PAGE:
Synopses & Reviews
Pollution is not only an abstract, distant problem seen in belching smokestacks and contaminated waterways; its also personal. Some of the most dangerous pollutants come from commonplace items in our homes and workplacesshampoos and toothpastes, carpets and childrens toys.
To prove this point, leading environmentalists Rick Smith and Bruce Lourie conducted their own research by ingesting and inhaling a host of things that are part of our everyday lives. Using their own bodies as the reference point to tell the story of pollution in our modern world, they expose the miscreant corporate giants who manufacture the toxins, the weak-kneed government officials who let it happen, and the effects on people and families across the globe. This bookthe testimony of their experienceexposes the extent to which we are poisoned every day of our lives.
Praise for Slow Death by Rubber Duck
Beware the smiling creature in your bathtub: its yellow, it squeaks, your kids love it, and it gets into your bloodstreamliterally.” High Country News
Undertaking a cheeky experiment in self-contamination, professional Canadian environmentalists Smith and Lourie expose themselves to hazardous everyday substances, then measure the consequences . . . Throughout, the duo weave scientific data and recent political history into an amusing but unnerving narrative, refusing to sugarcoat any of the data (though protection is possible, exposure is inevitable) while maintaining a welcome sense of humor.” Publishers Weekly (starred review)
Slow Death by Rubber Ducks real achievement is in documenting how chemical giants stay a step ahead of regulators, and those revelations make the book a fascinating and frightening read.” The Week
Slow Death by Rubber Duck . . . isnt just alarmist environmental shock and awe. Its a thoughtful look at how pollution has shifted over the years from something tangible and transparent (industrial pollutants as the cause of acid rain) to something abstract and nuanced (BPAs links to breast cancer). The challenges this change presents, as many of the worlds top scientists explain in these pages, should be of serious concern to us all.” O: The Oprah Magazine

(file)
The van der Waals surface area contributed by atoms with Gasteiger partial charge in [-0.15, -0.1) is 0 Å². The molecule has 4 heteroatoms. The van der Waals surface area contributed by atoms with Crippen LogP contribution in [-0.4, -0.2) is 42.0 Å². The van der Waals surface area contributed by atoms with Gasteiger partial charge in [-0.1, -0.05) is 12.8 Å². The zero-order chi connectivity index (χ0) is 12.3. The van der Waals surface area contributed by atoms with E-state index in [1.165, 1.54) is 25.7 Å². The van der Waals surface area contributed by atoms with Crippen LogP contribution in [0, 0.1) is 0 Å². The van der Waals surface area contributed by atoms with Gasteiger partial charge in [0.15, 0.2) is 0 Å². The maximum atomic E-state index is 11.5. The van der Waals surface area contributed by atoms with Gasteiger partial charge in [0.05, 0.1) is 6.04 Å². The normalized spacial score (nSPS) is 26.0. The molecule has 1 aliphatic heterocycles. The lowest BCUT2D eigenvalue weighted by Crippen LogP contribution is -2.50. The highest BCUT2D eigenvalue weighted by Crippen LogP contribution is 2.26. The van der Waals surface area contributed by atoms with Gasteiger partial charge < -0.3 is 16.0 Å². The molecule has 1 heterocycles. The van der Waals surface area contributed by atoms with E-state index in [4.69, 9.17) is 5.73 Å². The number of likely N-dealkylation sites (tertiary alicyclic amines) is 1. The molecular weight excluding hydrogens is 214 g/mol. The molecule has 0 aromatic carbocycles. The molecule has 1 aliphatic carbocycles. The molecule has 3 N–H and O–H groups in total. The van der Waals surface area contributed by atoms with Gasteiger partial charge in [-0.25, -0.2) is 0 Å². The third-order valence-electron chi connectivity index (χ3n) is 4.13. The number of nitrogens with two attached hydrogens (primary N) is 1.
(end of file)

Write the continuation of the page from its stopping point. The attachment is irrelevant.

Slow Death by Rubber Duck is hard-hitting in a way that turns your stomach and yet also instills hope for a future in which consumers make safer, more informed choices and push their governments to impose tougher regulations on the chemicals all around us.” The Washington Post
This is one scary book. Using a variety of test methods, the authors determined individual body burdens, or the toxic chemical load we carry. The innocuous rubber duck, for example, offers a poison soup of phthalates that permeate the environment and humans. From other products and food we also have a collection of chemicals shorthanded as PFCs, PFOAs, PSOSs, and PCBs. None of them are good, and they are everywhere, thanks to Teflon (which drew the largest administrative penalty against a company ever obtained by the EPA), Stainmaster, nonflammable pajamas, tuna (hello, mercury), and, would you believe, anti-bacterial products. The legacy of our chemically addicted society is not just all around us but also inside us and it is killing us, as the Teflon case proved. (Workers in West Virginia believed that having a high-paying job often meant getting sick, and many were reluctant to sue and possibly scare DuPont away.) Poised between chirpy green-living manuals and dense academic papers, Smith and Lourie have crafted a true guide for the thinking consumer. If readers dont change their ways after reading this one, then they never will.” Colleen Mondor, Booklist
Fantastically importantan indispensable guide to surviving in an industrial age.” Tim Flannery, author of Now or Never and The Weather Makers
One of the most disturbing facts Ive heard in the last few years is the new scientific evidence showing that Arctic people who rely on traditional dietsfish and marine mammalsare experiencing a world without baby boys. Well, not quitebut twice as many girls are being born, because male fetuses are weaker (you women knew this!), and baby boys cannot survive the level of PCBs, mercury and other toxins that find their final home in the Arctic. Slow Death by Rubber Duck tells the other end of this storyhow ordinary household products we consume here in the U.S. are the font of this toxic rain that falls on the Arcticbut that while the Arctic is the most distant victim of these poisons, we ourselves are the first.” Carl Pope, executive director, Sierra Club
This book is a powerful reminder that what we do to Mother Earth, we do to ourselves. Read it to see why we have to change the way we live and get off our destructive path.” David Suzuki, environmental activist and host of The Nature of Things
Lourie and Smith expose the extent to which Americans are poisoned every day, from the simple household dust that is polluting their blood to the toxins in their urine that are created by run-of-the-mill shampoos and toothpaste.